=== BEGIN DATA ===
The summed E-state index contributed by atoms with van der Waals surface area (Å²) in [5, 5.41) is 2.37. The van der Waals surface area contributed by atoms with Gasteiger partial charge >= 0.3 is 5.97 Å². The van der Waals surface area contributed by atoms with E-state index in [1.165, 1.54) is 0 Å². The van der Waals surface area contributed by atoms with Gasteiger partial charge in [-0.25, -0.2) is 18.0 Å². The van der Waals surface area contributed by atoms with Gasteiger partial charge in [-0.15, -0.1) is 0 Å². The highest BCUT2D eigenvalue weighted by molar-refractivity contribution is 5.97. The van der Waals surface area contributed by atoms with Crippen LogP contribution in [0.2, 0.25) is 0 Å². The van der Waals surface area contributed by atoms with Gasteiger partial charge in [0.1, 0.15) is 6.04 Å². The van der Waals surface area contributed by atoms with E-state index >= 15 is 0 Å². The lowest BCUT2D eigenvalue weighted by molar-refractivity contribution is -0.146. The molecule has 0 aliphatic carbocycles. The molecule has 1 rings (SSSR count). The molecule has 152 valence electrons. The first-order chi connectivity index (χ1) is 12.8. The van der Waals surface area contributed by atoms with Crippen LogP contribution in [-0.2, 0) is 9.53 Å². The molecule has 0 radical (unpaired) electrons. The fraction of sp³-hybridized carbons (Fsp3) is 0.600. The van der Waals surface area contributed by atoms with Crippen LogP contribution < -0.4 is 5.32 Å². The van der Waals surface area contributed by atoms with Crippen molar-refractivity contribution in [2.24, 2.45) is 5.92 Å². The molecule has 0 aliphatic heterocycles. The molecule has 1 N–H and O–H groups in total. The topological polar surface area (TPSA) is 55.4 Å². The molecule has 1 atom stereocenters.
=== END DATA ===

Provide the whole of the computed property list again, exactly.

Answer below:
The summed E-state index contributed by atoms with van der Waals surface area (Å²) in [5, 5.41) is 2.37. The van der Waals surface area contributed by atoms with Gasteiger partial charge >= 0.3 is 5.97 Å². The van der Waals surface area contributed by atoms with E-state index in [1.165, 1.54) is 0 Å². The van der Waals surface area contributed by atoms with Gasteiger partial charge in [-0.25, -0.2) is 18.0 Å². The van der Waals surface area contributed by atoms with Gasteiger partial charge in [-0.15, -0.1) is 0 Å². The highest BCUT2D eigenvalue weighted by molar-refractivity contribution is 5.97. The van der Waals surface area contributed by atoms with Crippen LogP contribution in [0.2, 0.25) is 0 Å². The van der Waals surface area contributed by atoms with Gasteiger partial charge in [0.1, 0.15) is 6.04 Å². The van der Waals surface area contributed by atoms with E-state index >= 15 is 0 Å². The lowest BCUT2D eigenvalue weighted by molar-refractivity contribution is -0.146. The molecule has 0 aliphatic carbocycles. The molecule has 1 rings (SSSR count). The molecule has 152 valence electrons. The first-order chi connectivity index (χ1) is 12.8. The van der Waals surface area contributed by atoms with Crippen LogP contribution in [-0.2, 0) is 9.53 Å². The molecule has 0 radical (unpaired) electrons. The fraction of sp³-hybridized carbons (Fsp3) is 0.600. The van der Waals surface area contributed by atoms with Crippen LogP contribution < -0.4 is 5.32 Å². The van der Waals surface area contributed by atoms with Crippen molar-refractivity contribution in [2.24, 2.45) is 5.92 Å². The molecule has 0 aliphatic heterocycles. The molecule has 1 N–H and O–H groups in total. The topological polar surface area (TPSA) is 55.4 Å². The molecule has 1 atom stereocenters.